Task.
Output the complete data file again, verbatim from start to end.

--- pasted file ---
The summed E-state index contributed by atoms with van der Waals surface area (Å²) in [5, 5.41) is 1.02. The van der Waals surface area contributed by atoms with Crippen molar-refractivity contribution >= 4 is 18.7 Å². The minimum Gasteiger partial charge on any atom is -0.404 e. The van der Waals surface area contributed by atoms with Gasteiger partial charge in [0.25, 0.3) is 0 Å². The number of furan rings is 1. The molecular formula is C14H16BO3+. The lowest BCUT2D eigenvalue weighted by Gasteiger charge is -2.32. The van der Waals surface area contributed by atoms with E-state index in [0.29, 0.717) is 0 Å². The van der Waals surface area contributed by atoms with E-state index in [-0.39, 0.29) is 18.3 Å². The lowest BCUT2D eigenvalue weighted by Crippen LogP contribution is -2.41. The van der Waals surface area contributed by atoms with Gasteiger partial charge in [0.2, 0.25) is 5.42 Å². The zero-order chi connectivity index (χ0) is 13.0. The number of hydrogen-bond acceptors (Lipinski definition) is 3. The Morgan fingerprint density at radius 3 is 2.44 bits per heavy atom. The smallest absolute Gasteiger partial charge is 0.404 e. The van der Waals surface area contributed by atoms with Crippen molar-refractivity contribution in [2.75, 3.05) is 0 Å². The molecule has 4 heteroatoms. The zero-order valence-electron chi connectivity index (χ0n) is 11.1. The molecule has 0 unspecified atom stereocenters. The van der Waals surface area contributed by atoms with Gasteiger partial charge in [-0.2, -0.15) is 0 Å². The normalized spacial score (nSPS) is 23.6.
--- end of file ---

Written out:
The summed E-state index contributed by atoms with van der Waals surface area (Å²) in [5, 5.41) is 1.02. The van der Waals surface area contributed by atoms with Crippen molar-refractivity contribution >= 4 is 18.7 Å². The minimum Gasteiger partial charge on any atom is -0.404 e. The van der Waals surface area contributed by atoms with Gasteiger partial charge in [0.25, 0.3) is 0 Å². The number of furan rings is 1. The molecular formula is C14H16BO3+. The lowest BCUT2D eigenvalue weighted by Gasteiger charge is -2.32. The van der Waals surface area contributed by atoms with E-state index in [0.29, 0.717) is 0 Å². The van der Waals surface area contributed by atoms with E-state index in [-0.39, 0.29) is 18.3 Å². The lowest BCUT2D eigenvalue weighted by Crippen LogP contribution is -2.41. The van der Waals surface area contributed by atoms with Gasteiger partial charge in [0.2, 0.25) is 5.42 Å². The zero-order chi connectivity index (χ0) is 13.0. The number of hydrogen-bond acceptors (Lipinski definition) is 3. The Morgan fingerprint density at radius 3 is 2.44 bits per heavy atom. The smallest absolute Gasteiger partial charge is 0.404 e. The van der Waals surface area contributed by atoms with Crippen molar-refractivity contribution in [2.75, 3.05) is 0 Å². The molecule has 4 heteroatoms. The zero-order valence-electron chi connectivity index (χ0n) is 11.1. The molecule has 0 unspecified atom stereocenters. The van der Waals surface area contributed by atoms with Gasteiger partial charge in [-0.2, -0.15) is 0 Å². The normalized spacial score (nSPS) is 23.6.